- BOTTOM LINE: Compelling Tale That Needed More Vigour in Its Execution
|Platform: Zee5||Genre: Crime|
What Is the Story About?
A gangster drama set amid a rustic backdrop in the Northern Indian belt, rooted in a casteist conflict, isn’t an alien territory to Hindi-speaking spectators. Rangbaaz Phirse is a part biopic, part fictional take on the life of a Rajasthan-based gangster Amarpal Singh (name changed), who falls prey to the petty intentions and political agendas of his near and dear. Amarpal is honey-trapped into the world of crime and politics to subsequently become one of the most feared personalities in his State, while his beloved pay a heavy price for it. Revenge, passion, blood, gore, friendship and betrayal, this dramatic tale has it all.
Jimmy Shergill needed more energy and a sense of aura to play Amarpal Singh. While his acting credentials, his ability to get into the skin of the role with the lingo and to embody its body language are impressive, a larger than life touch to the portrayal of the gangster could have gone a long way in enhancing the impact of his performance. Sushant Singh is a natural fit in the gangster space, he has on-screen ease being in the shoes of a confidante to the protagonist and presenting his softer shades as well.
Spruha Joshi is a welcome surprise in the series. Though her character has little to do in terms of altering the direction of the show, she brings a lot of authenticity in the little gestures, innocent expressions and gives her path that inner strength and authority in crucial sequences. Zeeshan Ayyub is a show-stealer as a cop. Not often does he get roles where he’s more than a sidekick to the hero and Zeeshan doesn’t miss the opportunity to present his tough and shrewd side with elan. Gul Panag and Sharad Kelkar are impressive casting choices, who justify their inclusion with their sharp performances. The other supporting actors Harsh Chhaya, Sonam Arora get a decent scope to show their worth too.
Rangbaaz Phirse is a compelling adaptation of a real-life gangster’s story and is a strong testimony to discuss the power of the digital medium as a storytelling tool. The nine episodes (spanning 40 minutes each approximately) chart the dramatic rise-fall-rise trajectory of its protagonist in impressive detail, offering a ringside view into the world of a gangster, who didn’t intend to take the uncouth path to fame.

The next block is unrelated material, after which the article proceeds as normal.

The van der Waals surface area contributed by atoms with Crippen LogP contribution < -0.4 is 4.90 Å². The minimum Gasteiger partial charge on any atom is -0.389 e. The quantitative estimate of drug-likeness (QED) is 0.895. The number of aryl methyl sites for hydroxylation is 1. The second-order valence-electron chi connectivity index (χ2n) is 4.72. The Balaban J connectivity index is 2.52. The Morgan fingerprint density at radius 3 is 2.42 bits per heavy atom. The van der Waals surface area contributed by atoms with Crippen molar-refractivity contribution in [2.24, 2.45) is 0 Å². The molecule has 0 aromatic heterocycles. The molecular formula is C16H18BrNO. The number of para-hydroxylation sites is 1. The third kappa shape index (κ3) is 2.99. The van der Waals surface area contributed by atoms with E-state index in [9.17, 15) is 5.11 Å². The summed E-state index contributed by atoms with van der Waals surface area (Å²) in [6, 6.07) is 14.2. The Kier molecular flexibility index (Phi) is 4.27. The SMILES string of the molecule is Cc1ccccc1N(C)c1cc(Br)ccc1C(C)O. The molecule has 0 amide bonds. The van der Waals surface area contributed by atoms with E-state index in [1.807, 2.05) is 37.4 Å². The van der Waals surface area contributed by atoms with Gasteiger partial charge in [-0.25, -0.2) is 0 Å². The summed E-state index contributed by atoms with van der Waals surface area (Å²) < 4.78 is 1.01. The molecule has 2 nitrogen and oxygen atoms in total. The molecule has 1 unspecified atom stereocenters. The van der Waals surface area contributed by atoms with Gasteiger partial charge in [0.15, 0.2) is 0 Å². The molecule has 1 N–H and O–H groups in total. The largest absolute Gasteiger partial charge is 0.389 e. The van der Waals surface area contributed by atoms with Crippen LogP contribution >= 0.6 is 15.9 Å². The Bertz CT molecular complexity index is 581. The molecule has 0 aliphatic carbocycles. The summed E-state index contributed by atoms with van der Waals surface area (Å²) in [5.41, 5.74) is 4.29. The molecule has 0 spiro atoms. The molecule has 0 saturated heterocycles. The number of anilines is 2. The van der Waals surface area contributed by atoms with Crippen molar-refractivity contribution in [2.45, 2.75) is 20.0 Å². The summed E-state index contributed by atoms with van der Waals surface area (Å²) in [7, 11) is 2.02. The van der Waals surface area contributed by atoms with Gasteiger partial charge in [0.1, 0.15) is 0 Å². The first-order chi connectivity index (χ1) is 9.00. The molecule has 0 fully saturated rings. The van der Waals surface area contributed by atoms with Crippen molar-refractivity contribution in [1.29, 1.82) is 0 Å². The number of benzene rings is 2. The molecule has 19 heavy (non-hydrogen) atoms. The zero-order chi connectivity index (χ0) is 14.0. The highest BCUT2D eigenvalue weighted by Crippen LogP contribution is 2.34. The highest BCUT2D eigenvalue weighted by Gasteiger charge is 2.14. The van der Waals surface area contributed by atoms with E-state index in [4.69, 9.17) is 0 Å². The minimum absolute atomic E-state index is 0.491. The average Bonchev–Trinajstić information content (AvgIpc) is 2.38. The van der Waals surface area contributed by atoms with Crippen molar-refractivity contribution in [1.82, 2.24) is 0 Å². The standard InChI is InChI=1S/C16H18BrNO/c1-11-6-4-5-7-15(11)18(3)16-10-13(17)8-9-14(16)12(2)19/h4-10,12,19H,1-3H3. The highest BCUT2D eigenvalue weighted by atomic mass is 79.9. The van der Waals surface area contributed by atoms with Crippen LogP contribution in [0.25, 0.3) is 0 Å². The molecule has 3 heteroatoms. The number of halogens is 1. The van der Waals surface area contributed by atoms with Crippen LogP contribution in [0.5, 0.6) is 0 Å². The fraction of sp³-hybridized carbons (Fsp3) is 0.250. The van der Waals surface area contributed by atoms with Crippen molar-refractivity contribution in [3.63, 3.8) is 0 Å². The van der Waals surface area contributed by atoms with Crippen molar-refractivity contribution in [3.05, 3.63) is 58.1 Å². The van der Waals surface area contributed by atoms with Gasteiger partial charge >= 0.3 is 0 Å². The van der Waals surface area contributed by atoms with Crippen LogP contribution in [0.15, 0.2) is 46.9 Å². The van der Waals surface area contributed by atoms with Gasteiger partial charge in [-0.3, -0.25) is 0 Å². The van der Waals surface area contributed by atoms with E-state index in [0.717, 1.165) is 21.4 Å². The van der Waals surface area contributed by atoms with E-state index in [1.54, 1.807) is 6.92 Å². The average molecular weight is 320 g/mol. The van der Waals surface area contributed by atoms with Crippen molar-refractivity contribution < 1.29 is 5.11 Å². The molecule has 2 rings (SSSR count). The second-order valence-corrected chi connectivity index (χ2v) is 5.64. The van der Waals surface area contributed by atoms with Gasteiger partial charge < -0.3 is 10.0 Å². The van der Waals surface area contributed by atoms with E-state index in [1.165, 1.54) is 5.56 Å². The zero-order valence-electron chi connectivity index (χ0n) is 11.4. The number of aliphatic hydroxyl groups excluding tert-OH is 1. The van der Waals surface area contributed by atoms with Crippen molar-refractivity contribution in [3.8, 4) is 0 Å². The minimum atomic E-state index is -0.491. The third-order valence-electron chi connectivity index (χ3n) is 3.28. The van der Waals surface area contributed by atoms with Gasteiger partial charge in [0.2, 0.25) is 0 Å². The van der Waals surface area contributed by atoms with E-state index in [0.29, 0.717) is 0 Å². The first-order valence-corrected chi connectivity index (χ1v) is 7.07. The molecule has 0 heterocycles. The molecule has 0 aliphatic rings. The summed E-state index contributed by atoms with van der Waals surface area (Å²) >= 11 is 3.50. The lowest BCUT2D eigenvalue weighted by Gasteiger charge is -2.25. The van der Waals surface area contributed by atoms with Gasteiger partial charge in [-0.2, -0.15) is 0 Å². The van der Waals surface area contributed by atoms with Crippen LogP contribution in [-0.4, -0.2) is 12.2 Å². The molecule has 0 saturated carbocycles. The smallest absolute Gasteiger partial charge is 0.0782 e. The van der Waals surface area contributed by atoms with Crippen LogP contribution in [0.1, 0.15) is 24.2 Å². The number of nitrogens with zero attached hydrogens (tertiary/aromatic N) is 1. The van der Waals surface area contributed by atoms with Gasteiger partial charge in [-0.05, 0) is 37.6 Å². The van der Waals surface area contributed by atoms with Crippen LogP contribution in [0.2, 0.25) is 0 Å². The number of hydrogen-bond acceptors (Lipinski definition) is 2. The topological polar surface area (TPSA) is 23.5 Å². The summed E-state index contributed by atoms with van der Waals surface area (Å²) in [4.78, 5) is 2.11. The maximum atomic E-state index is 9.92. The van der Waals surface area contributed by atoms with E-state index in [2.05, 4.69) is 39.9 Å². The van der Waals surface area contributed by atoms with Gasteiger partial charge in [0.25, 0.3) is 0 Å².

Reality can be stranger than fiction and it’s not surprising why the makers chose this gangster’s story for a web show. The timing of the series feels opportunistic in an age where communal tensions are flaring up by the day. And the fact that the narrative treats its perilous protagonist as a victim of circumstances, partly glorifies and empathises with him, appears counterproductive in the larger context.
The drama takes a lot of time to be at its juicy best, but the reason why we forget all its follies during the viewing experience is the ability of the director to shape the show like an eventful journey. He’s effective in making a spectator relate to the primary character Amarpal Singh for the most part (or at least in the initial stages). The writers stick to the real story of the gangster mostly and it’s amazing to notice how it bears all tropes you expect from Shakespearean drama.
What adds more bite to the Rajput versus Jatt caste conflict is the fact that a Jatt, Jairam Godara is a loyalist of the protagonist (who is a Rajput). There’s a superb ‘Et tu Brute’ moment a.l.a Julius Caesar, where Jairam’s disappointment (enacted by Sushant Singh) comes through his eyes sans any dialogue. Amarpal’s conflict with his daughter is another layer in the narrative that carries an impressive emotional charge. His wife’s unconditional support (even when she realises that her husband is attached emotionally to another woman) is portrayed with a sincerity that’s hard to miss.
The series also holds a mirror to the dirty ways that politicians employ to rise through the ranks in their parties and how cops and gangsters become mere pawns in their hands with little or no voice of their own. Yet, the beauty of the show lies in its little-nothing conversations that Amarpal and his confidantes have. That’s where the director is successful in presenting us Amarpal, the person beyond his lifestyle as a gangster.
However, the convenient antagonising of Raja Phogat plays spoilsport. An element of neutrality in the presentation, more vigour and sparkle in the performances and better twists and turns in the storytelling could have made Rangbaaz Phirse a more memorable show. The non-linear narrative isn’t the easiest of formats to digest the complex story and robs the show of its emotional connect at times.
Music and Other Departments?
The title song of the series is indeed energising and it’s perhaps this energy that the storytelling needed more too. That the show was shot mostly in the interiors of North India has ensured it the right visual backdrop, ringing enough authenticity to the story. The dialogues are precise, sparkling and uncinematic at the same time and the rustic flavour is as effective as it can get. The writing is impressive but unfortunately takes a stance. In a series that’s a lot about morality and correctness, an open-ended narrative would have been the need of the hour.
Well-etched out characters
A dull start
Absence of any surprise value in the screenplay
A morose Jimmy Shergill
Did I Enjoy It?
Will You Recommend It?
Yes, with reservations